The overall effects of the policies linked to the residential schools were catastrophic. What our Christian faith tells us is that this was a disastrous error, incompatible with the Gospel of Jesus Christ.
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Pope Francis arrived to the first ceremony of his trip to Canada in a silence marked only by the solemn song intoned by a single Indigenous leader. Pushed in a wheelchair, he was followed by four chiefs of the First Nations wearing their intricate bonnets (one of which was presented to the Pope at the end of the ceremony; pictured above). The Pope made his first stop at a cemetery, where he prayed in silence.
The crosses of the gravestones are for the most part surrounded by a circle, with four feathers.
Vatican News noted that the Pope is visiting the Ermineskin Indian Residential School, one of the country’s largest. It was operated by Catholic missionaries from its foundation in 1895 until the federal government assumed responsibility for the facility in 1969. The school was closed six years later.
Our own efforts are not enough
Following his time of silent prayer, the Pope listened to presentations and songs, including the Grand Entrance of the Chiefs. The meeting brought together First Nations, Metis, and Inuit survivors of residential schools from around the country.
In his message, given in Spanish and translated in English, he said, “On this first step of my journey, I have wanted to make space for memory. Here, today, I am with you to recall the past, to grieve with you, to bow our heads together in silence and to pray before the graves. Let us allow these moments of silence to help us interiorize our pain.
“Silence. And prayer. In the face of evil, we pray to the Lord of goodness; in the face of death, we pray to the God of life. Our Lord Jesus Christ took a grave, which seemed the burial place of every hope and dream, leaving behind only sorrow, pain and resignation, and made it a place of rebirth and resurrection, the beginning of a history of new life and universal reconciliation.
“Our own efforts are not enough to achieve healing and reconciliation: we need God’s grace. We need the quiet and powerful wisdom of the Spirit, the tender love of the Comforter. May he bring to fulfilment the deepest expectations of our hearts. May he guide our steps and enable us to advance together on our journey.”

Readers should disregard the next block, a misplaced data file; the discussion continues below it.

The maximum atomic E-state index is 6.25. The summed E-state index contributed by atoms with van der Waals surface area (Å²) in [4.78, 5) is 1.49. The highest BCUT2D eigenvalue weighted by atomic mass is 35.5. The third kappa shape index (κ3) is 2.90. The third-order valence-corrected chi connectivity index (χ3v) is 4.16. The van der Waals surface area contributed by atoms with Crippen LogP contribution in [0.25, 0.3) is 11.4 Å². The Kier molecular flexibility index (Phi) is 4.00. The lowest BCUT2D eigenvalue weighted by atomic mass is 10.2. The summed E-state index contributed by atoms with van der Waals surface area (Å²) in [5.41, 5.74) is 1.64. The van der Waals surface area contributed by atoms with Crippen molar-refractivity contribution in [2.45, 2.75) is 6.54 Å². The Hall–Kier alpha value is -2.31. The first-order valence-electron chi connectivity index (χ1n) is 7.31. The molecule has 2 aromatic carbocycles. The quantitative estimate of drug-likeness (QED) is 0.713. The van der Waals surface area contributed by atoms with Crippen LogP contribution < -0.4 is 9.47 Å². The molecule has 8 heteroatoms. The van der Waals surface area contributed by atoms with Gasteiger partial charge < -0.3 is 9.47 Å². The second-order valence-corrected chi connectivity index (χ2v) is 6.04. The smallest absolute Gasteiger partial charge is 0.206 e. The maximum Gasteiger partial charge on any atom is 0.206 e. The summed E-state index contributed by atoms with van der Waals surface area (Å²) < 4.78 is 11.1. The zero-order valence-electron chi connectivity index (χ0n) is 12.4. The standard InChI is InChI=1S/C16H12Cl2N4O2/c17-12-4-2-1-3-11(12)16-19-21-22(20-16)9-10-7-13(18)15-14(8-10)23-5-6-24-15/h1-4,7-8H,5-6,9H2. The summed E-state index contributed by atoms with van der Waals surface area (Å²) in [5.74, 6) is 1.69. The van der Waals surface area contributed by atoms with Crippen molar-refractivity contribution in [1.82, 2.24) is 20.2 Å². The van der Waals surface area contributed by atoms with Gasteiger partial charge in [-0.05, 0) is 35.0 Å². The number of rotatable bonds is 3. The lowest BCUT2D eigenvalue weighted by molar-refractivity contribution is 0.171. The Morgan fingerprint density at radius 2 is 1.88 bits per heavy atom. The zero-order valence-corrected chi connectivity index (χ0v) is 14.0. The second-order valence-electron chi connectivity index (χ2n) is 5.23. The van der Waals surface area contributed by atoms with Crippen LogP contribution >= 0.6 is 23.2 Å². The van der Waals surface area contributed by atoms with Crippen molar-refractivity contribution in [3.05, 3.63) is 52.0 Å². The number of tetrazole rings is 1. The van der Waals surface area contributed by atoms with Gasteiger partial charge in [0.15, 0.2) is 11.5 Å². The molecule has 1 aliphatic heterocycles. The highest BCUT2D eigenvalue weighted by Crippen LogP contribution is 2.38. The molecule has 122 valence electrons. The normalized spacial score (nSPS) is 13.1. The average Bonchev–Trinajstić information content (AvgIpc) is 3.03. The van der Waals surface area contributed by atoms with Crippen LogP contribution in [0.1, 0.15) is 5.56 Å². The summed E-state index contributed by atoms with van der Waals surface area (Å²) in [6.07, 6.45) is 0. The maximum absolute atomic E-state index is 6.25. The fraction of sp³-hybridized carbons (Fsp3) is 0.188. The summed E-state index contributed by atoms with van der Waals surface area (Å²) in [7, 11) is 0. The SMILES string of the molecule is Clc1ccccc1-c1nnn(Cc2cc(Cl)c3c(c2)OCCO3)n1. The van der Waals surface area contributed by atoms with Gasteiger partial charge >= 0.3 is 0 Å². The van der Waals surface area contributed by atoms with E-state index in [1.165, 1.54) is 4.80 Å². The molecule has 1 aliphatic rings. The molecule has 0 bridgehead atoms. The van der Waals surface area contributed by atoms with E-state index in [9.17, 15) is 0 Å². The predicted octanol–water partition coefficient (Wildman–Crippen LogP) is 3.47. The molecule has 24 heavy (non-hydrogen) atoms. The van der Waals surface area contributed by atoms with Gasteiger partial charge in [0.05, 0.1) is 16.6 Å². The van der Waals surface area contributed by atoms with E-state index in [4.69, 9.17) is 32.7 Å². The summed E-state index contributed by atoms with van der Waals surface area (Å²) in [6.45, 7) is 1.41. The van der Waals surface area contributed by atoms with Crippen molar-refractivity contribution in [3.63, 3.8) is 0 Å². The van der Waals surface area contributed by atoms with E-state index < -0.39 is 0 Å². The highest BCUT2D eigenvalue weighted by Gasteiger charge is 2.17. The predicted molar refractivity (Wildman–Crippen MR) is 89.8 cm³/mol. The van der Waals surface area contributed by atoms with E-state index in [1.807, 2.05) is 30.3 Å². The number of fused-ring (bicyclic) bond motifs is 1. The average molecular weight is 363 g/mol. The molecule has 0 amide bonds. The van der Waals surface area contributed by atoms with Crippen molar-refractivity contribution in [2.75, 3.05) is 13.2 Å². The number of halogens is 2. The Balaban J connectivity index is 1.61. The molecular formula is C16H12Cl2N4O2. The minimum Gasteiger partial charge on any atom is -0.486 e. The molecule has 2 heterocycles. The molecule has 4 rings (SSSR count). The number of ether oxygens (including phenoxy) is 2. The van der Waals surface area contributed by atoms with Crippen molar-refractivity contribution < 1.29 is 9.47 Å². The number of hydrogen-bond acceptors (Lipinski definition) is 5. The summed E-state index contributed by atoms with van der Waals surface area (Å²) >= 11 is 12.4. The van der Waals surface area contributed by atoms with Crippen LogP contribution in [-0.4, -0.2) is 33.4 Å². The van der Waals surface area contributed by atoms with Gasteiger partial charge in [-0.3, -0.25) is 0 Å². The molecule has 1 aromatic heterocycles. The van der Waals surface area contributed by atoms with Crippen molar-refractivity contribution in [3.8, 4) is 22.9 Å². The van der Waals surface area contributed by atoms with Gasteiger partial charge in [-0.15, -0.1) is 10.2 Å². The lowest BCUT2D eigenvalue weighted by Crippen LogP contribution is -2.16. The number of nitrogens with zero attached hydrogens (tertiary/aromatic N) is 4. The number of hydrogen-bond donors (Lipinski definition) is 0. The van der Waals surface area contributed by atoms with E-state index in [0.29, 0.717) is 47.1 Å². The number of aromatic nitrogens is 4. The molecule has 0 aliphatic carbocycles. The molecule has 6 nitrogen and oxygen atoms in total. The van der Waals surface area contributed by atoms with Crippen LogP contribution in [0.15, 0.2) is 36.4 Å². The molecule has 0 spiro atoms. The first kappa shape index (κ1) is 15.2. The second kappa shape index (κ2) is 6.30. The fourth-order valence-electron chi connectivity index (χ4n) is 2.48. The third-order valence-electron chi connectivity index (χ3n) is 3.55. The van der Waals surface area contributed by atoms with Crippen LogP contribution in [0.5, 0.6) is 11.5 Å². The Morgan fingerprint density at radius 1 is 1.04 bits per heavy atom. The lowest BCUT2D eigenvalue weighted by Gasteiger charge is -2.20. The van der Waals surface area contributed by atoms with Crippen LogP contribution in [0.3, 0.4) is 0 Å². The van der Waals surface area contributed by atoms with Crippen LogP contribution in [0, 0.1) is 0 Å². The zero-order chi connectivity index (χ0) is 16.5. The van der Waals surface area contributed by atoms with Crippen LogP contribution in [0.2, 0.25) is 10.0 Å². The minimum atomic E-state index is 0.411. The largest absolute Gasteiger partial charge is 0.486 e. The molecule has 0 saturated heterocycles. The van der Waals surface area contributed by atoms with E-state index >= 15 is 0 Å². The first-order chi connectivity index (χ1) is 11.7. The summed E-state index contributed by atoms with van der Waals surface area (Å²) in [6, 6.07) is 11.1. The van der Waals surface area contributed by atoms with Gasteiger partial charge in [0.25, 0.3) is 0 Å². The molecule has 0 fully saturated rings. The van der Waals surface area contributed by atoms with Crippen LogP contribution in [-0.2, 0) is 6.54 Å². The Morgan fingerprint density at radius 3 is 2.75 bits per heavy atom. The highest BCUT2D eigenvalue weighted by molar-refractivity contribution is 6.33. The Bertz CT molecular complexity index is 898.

It is painful to think of how the firm soil of values, language and culture that made up the authentic identity of your peoples was eroded, and that you have continued to pay the price of this.
The Pope offered a strongly worded apology, which brought applause from the crowd on several occasions.
I am here because the first step of my penitential pilgrimage among you is that of again asking forgiveness, of telling you once more that I am deeply sorry. Sorry for the ways in which, regrettably, many Christians supported the colonizing mentality of the powers that oppressed the indigenous peoples. I am sorry. I ask forgiveness, in particular, for the ways in which many members of the Church and of religious communities cooperated, not least through their indifference, in projects of cultural destruction and forced assimilation promoted by the governments of that time, which culminated in the system of residential schools.
Although Christian charity was not absent, and there were many outstanding instances of devotion and care for children, the overall effects of the policies linked to the residential schools were catastrophic. What our Christian faith tells us is that this was a disastrous error, incompatible with the Gospel of Jesus Christ. It is painful to think of how the firm soil of values, language and culture that made up the authentic identity of your peoples was eroded, and that you have continued to pay the price of this. In the face of this deplorable evil, the Church kneels before God and implores his forgiveness for the sins of her children (cf. JOHN PAUL II, Bull Incarnationis Mysterium [29 November 1998), 11: AAS 91 , 140).
I myself wish to reaffirm this, with shame and unambiguously. I humbly beg forgiveness for the evil committed by so many Christians against the indigenous peoples.
At the end of his address, Pope Francis returned a pair of children’s moccasins that the First Nations delegation had symbolically entrusted to the Pontiff when they visited him in Rome.
“These moccasins also speak to us of a journey,” said the pontiff, evoking the possibility of a “future of justice, healing and reconciliation” at the end of the common walk undertaken by the Catholic Church and the indigenous peoples .